Researchers from China, Leicester and Oxford have discovered a remarkable fossil which sheds new light on an important group of primitive sea creatures.
The 525-million-year-old fossil belongs to a group of tentacle-bearing creatures which lived inside hard tubes. Previously only the tubes have been seen in detail but this new specimen clearly shows the soft parts of the body including tentacles for feeding.
Details of the discovery have just been announced in the journal Current Biology.
The creature belongs to a group called pterobranch hemichordates which are related to starfish and sea urchins but also show some characteristics that offer clues to the evolution of the earliest vertebrates. About 30 species of pterobranch are known to exist today although 380-490 million years ago a group of these animals called graptolites were common across the prehistoric oceans.
Pterobranches are creatures which secrete a substance that builds up into a hard tube around their soft body. Tentacles extend from the top of the tube to catch plankton. Although less than 4cm in length, the new fossil is beautifully preserved and minute details can be seen including 36 tiny tentacles along one feathery arm.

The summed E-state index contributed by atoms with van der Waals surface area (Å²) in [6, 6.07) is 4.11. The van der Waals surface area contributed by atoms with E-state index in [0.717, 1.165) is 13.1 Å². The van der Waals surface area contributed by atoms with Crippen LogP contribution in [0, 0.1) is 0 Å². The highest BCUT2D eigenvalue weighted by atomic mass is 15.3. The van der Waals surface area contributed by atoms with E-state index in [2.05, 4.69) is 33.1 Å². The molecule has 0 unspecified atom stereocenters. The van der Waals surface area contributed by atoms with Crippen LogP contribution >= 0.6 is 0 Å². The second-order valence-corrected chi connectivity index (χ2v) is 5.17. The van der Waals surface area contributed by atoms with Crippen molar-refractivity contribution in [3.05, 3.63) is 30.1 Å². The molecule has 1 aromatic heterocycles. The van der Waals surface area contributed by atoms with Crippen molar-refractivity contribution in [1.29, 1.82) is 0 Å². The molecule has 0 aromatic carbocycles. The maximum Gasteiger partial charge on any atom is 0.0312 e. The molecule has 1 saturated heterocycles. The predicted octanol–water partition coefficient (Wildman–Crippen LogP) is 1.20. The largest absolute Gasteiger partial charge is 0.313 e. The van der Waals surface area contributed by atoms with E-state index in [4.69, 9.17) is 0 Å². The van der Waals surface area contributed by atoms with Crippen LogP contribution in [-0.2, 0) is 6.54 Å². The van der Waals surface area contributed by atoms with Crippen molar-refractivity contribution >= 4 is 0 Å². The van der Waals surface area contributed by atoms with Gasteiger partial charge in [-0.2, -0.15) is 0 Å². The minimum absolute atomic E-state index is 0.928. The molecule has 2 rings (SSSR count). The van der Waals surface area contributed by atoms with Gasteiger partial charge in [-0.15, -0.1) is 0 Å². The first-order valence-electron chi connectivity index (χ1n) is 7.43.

Professor David Siveter from the University of Leicester's Department of Geology commented, "Amazingly, it has exceptionally preserved soft tissues -- including arms and tentacles used for feeding -- giving unrivalled insight into the ancient biology of the group."
Colleagues from Yunnan University and the Universities of Leicester and Oxford collaborated in identifying and describing the remarkable find which was discovered in Yunnan Province, China. It has been named Galeaplumosus abilus which means 'feathered helmet from beyond the clouds', referring to both the creature's shape and its location -- 'Yunnan' literally translates as 'south of the clouds.'
The team from Yunnan (Professor Hou and Dr Ma), Leicester (Professors David Siveter and Richard Aldridge; Drs Mark Williams and Jan Zalasiewicz) and Oxford (Professor Derek Siveter) are engaged in long term study of these important fossils.
The study was funded by the Royal Society and the National Natural Foundation of China.
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